At a recent meeting in Bulawayo, convened by the Research and Advocacy Unit (RAU) and Women Politicians’ Incubator Zimbabwe (WOPIZ), there was consensus amongst all the women present – MPs, Councillors, heads of CSOs and NGOs – that the best way forward to ensure that women’s rights were respected was to ensure that half (105) of the seats in the National Assembly were occupied by women. The suggestion came out of the understanding that proportional representation as it currently is does not come close to fulfilling the objectives laid out in Section 17 of the Constitution:
- The State must promote full gender balance in Zimbabwean society;
- the State must promote the full participation of women in all spheres of Zimbabwean society on the basis of equality with men;
- the State must take all measures, including legislative measures, needed to ensure that—
- both genders are equally represented in all institutions and agencies of government at every level; and
- women constitute at least half the membership of all Commissions and other elective and appointed governmental bodies established by or under this Constitution or any Act of Parliament.
The intent behind this section is wholly unambiguous: half means half, and equal representation means half too. What’s to think about when trying to implement this section? You just ensure that half of the House of Assembly is populated by female members of parliament.
But we have done the experiment of trying to increase the number of women through a proportional representation system, and, on face value, have actually increased the number of women in parliament. But this also comes on the back of the fact that fewer women were directly elected in the current parliament than the previous one: the political parties took advantage of the system to relegate women to the proportional process and selected men to challenge for the 210 constituency seats.
Well, the women in Bulawayo, and female representatives of all the major political parties, said this is just not good enough, and certainly not what was intended by Section 17. They want half as their due and as the Constitution requires.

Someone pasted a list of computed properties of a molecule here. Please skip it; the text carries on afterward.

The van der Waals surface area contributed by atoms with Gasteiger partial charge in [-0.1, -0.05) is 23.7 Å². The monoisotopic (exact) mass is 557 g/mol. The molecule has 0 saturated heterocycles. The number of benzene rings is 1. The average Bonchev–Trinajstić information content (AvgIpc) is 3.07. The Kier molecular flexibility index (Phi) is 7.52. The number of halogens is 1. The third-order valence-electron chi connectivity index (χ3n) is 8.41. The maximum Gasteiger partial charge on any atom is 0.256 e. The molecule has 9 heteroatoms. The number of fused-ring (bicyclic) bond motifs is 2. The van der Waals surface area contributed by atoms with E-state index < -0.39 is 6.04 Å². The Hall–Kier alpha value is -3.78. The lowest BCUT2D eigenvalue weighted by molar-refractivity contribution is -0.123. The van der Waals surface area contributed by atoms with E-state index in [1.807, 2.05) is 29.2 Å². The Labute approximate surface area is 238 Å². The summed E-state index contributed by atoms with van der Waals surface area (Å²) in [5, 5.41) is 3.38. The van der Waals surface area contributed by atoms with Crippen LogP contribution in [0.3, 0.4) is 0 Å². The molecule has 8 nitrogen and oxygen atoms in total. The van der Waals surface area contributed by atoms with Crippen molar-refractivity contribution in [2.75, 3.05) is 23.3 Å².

So how do we do this?
Actually it may not be as hard as it appears, but will require a rather profound change to the electoral laws. It will need a change from First-Past-The-Post (FPTP) to genuine Proportional Representation (PR), a system in place many countries. Parties compete for the vote and are allocated seats according to their proportion of the vote, and, in the case of Zimbabwe and the demands of women, 50% of the list of candidates put forward by political parties must be women. With the radical demand that 50% (105 seats) must be occupied by women, and the requirement that political parties will have to offer 50% of their party list as women, the only issue to be confronted is the wish of the voter.
Are we forcing citizens to vote for women? Not at all, unless we remain wedded to FPTP and our current system where candidates vie for a constituency. A PR system merely requires that each party provides a list of candidates, as many as they wish against the seats available in parliament, and then the party gets as many seats as their proportion of the overall vote. This is a system that many Zimbabweans have asked for in the past as it does resolve many of the problems associated with rigging.
And thus it turns out that this “radical” suggestion is not only good for women, but good for the nation as a whole. And perhaps this is the reason why, in so many areas of life, creating equal opportunities for women turns out to be good for everyone.
Tony Reeler 09/02/2017